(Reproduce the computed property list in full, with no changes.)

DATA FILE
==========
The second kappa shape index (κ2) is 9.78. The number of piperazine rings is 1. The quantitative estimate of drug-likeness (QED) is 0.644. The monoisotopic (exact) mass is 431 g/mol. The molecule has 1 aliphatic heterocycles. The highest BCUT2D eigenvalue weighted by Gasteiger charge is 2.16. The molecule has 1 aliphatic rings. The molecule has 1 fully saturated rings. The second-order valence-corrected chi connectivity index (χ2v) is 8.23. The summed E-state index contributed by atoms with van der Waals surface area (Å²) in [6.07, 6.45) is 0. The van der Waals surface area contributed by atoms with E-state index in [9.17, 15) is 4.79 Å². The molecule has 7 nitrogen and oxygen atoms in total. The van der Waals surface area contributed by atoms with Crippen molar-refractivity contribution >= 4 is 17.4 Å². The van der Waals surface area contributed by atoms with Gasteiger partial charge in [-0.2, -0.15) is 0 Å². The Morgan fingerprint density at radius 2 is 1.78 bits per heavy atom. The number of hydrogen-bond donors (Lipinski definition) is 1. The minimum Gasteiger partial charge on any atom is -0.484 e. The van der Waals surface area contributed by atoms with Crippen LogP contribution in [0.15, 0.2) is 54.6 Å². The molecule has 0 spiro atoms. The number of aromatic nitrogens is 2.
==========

The second kappa shape index (κ2) is 9.78. The number of piperazine rings is 1. The quantitative estimate of drug-likeness (QED) is 0.644. The monoisotopic (exact) mass is 431 g/mol. The molecule has 1 aliphatic heterocycles. The highest BCUT2D eigenvalue weighted by Gasteiger charge is 2.16. The molecule has 1 aliphatic rings. The molecule has 1 fully saturated rings. The second-order valence-corrected chi connectivity index (χ2v) is 8.23. The summed E-state index contributed by atoms with van der Waals surface area (Å²) in [6.07, 6.45) is 0. The van der Waals surface area contributed by atoms with E-state index in [9.17, 15) is 4.79 Å². The molecule has 7 nitrogen and oxygen atoms in total. The van der Waals surface area contributed by atoms with Crippen molar-refractivity contribution >= 4 is 17.4 Å². The van der Waals surface area contributed by atoms with Gasteiger partial charge in [-0.2, -0.15) is 0 Å². The Morgan fingerprint density at radius 2 is 1.78 bits per heavy atom. The number of hydrogen-bond donors (Lipinski definition) is 1. The minimum Gasteiger partial charge on any atom is -0.484 e. The van der Waals surface area contributed by atoms with Crippen LogP contribution in [0.15, 0.2) is 54.6 Å². The molecule has 0 spiro atoms. The number of aromatic nitrogens is 2.